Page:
Is the Internet ushering in a New Renaissance?

Is the Internet ushering in a New Renaissance? Caught a fascinating CBC interview with author Chris Kutarna. In his new book (co-written with Ian Goldin – Professor of Globalization & Development at Oxford University) Age of Discovery: Navigating the Risks and Rewards of Our New Renaissance, he postulates that “Now is the best moment in history to be alive, but we have never felt more anxious or divided. Human health, aggregate wealth, and education are flourishing. Scientific discovery is racing forward. But the same global flows of trade, capital, people and ideas that make gains possible for some people deliver big losses to others – and make us all more vulnerable to one another.”

He goes on to draw comparisons between the advent of the printing press and the internet. And one question hit squarely in our omnichannel wheelhouse – where human advancement is concerned, which has had the greater impact on humankind?

Kutarna says: “so far it’s probably been the Gutenberg printing press, but in the long run it’s going to be the internet and digitization. The comparison is really remarkable. One of the things that both these information revolutions share is speed. If you think back to a world when you had to go to a public library to look up the capital of a country, that seems so long ago… but that was at least within my lifetime. So the internet, like the printing press before it, has rapidly changed the information environment we live in, and our expectations for information. But long term, I have to believe it’s going to have a much bigger impact than the printing press (which many scholars and historians looking back on the last millennium have identified as the most important invention of humanity’s second millennium).”

The time period in which we now live is exhilarating… we benefit from the mixing and mingling of two of the most powerful knowledge transfer mechanisms known to man – print AND digital. I agree with Kutarna’s many positive conclusions – this is the best time in history to be alive as we have 3 billion ‘literate’ brains in the world today that can tap into our global network, resulting in tremendously positive consequences for science, creativity, and beyond. For a deeper dive into Kutarna’s thinking, check out these links:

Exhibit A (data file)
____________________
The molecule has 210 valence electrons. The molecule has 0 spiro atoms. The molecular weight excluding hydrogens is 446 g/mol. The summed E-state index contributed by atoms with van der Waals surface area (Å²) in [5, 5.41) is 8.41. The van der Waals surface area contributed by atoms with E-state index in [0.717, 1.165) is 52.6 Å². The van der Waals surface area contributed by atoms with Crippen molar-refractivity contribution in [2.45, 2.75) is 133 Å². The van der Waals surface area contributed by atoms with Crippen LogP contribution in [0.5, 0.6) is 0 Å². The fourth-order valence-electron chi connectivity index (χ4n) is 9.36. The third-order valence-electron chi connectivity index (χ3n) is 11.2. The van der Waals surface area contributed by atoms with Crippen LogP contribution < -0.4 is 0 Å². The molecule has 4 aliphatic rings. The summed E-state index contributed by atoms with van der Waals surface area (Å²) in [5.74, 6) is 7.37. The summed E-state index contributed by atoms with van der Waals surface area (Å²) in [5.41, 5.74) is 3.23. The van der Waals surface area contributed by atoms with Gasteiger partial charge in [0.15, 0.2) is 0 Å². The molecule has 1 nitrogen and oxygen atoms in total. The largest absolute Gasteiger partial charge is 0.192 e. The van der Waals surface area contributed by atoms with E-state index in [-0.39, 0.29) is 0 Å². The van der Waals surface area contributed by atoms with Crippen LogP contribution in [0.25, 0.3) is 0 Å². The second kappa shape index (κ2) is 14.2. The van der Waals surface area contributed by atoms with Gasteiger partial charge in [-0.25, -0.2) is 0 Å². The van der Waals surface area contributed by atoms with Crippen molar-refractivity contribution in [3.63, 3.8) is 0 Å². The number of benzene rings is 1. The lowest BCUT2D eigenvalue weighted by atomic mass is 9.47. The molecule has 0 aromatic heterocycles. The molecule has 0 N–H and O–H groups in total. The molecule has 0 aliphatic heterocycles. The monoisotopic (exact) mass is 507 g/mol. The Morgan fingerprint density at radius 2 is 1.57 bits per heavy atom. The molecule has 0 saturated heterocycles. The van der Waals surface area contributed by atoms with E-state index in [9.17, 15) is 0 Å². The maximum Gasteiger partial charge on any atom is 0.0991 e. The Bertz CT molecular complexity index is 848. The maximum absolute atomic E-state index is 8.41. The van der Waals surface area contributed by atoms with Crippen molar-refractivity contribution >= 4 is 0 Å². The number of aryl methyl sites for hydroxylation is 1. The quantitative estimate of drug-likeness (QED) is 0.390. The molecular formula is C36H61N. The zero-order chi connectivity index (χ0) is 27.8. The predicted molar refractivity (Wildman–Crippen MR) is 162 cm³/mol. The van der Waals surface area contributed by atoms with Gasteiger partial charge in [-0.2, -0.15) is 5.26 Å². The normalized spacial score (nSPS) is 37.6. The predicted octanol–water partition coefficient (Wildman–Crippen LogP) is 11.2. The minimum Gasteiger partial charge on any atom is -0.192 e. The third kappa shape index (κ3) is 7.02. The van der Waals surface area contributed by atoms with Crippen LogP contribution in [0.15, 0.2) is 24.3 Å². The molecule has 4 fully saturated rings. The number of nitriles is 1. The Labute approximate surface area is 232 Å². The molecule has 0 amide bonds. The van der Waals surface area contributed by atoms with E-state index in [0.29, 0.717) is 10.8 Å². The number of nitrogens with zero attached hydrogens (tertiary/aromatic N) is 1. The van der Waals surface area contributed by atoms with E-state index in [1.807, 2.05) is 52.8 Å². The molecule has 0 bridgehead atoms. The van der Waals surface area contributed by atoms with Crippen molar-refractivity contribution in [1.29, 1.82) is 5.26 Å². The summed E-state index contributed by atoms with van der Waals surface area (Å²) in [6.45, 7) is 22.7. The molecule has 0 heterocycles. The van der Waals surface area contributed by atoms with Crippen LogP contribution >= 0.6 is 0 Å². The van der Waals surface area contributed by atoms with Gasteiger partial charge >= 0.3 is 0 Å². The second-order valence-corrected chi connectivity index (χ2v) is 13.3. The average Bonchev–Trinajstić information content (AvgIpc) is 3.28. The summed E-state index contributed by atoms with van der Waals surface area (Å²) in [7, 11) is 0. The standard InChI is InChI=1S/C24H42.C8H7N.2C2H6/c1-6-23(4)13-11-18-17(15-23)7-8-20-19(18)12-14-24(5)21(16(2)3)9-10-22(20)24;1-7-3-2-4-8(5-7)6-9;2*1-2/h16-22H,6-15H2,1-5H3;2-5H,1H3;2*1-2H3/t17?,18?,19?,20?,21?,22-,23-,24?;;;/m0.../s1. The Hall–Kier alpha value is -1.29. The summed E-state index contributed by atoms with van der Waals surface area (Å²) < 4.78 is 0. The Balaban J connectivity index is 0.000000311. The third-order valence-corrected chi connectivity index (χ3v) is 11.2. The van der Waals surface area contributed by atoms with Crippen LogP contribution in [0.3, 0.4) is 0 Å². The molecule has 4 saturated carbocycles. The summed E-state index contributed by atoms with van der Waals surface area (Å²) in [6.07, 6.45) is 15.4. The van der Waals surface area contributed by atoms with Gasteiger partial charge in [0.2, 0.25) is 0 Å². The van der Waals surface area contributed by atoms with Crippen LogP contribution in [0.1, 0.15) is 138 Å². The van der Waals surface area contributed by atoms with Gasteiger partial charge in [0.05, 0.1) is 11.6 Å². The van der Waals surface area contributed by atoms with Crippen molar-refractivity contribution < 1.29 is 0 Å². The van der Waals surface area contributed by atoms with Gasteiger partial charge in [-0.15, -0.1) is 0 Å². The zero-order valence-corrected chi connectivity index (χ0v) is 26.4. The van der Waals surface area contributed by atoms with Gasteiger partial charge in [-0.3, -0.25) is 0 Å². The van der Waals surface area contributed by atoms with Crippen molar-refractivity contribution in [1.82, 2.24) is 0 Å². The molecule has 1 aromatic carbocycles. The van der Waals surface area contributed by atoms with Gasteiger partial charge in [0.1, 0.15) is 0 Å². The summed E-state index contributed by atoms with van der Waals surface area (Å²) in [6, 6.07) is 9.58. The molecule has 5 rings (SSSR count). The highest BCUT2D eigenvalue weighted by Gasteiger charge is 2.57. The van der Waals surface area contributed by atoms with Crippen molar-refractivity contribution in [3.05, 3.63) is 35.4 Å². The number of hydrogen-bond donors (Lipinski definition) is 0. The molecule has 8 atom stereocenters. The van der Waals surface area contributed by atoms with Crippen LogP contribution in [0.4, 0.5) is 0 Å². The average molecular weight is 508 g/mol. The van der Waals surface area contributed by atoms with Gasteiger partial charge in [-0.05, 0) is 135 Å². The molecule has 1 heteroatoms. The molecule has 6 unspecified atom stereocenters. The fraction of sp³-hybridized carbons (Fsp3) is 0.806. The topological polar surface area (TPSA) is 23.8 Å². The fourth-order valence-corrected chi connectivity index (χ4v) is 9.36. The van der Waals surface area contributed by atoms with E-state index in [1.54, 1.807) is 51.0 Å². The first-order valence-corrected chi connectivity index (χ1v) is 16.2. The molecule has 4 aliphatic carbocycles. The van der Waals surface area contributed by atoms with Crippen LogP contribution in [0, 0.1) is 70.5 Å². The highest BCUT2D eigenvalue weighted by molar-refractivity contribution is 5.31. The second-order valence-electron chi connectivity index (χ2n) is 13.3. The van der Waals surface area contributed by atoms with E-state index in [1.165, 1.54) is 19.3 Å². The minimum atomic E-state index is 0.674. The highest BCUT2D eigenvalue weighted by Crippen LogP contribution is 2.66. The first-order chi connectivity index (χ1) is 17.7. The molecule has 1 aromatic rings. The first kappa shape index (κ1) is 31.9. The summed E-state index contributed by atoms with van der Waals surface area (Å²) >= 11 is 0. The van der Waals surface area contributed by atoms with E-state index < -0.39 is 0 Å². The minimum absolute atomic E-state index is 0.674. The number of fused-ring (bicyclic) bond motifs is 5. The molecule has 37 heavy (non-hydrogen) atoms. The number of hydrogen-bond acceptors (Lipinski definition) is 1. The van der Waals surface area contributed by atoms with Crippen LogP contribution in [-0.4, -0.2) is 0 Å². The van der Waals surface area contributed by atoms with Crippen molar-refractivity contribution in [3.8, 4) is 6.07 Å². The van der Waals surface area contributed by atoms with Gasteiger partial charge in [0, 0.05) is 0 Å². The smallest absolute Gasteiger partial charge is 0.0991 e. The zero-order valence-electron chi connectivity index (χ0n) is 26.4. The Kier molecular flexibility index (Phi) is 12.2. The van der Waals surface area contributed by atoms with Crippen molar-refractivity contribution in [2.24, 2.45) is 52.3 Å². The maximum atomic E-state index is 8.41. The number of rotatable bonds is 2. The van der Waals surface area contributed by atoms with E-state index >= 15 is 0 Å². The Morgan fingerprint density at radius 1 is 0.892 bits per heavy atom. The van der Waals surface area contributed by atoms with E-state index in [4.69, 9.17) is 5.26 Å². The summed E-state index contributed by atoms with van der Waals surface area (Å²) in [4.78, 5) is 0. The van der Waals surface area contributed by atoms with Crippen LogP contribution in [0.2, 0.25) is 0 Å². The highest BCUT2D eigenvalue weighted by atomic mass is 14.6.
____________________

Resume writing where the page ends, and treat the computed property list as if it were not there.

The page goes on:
CBC – What the Renaissance can teach us about our disruptive age

From the internet to smartphones, the financial crisis to the refugee crisis, Donald Trump to Brexit, author Chris Kutarna believes the forces shaping our world today have been seen before — about 500 years ago.

CBC – Are we living in the age of the 2nd Renaissance? | Part 2

The scope of Kutarna’s book is vast, and he joined Tremonti again to hear more about some of the parallels he sees between the world today, and the world of the first Renaissance.

The Guardian – We’re living in an age full of possibilities. So why do so many of us feel like losers?

In a landmark new book Ian Goldin and Chris Kutarna argue that the dizzying pace of change in every aspect of life, from health to education to technology, can provide for a golden age, as long as the gains are evenly spread.

Michael Chase, CMO
St. Joseph Communications

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Posted on September 19, 2016 in Leadership, Technology, Trends

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About the Author

Michael Chase - a true hybrid – part strategist, part data monkey, part creative director, part global growth hacker (when you're doing bic pen tracheotomies you still have to think of EBITDA) and through and through an innovator.

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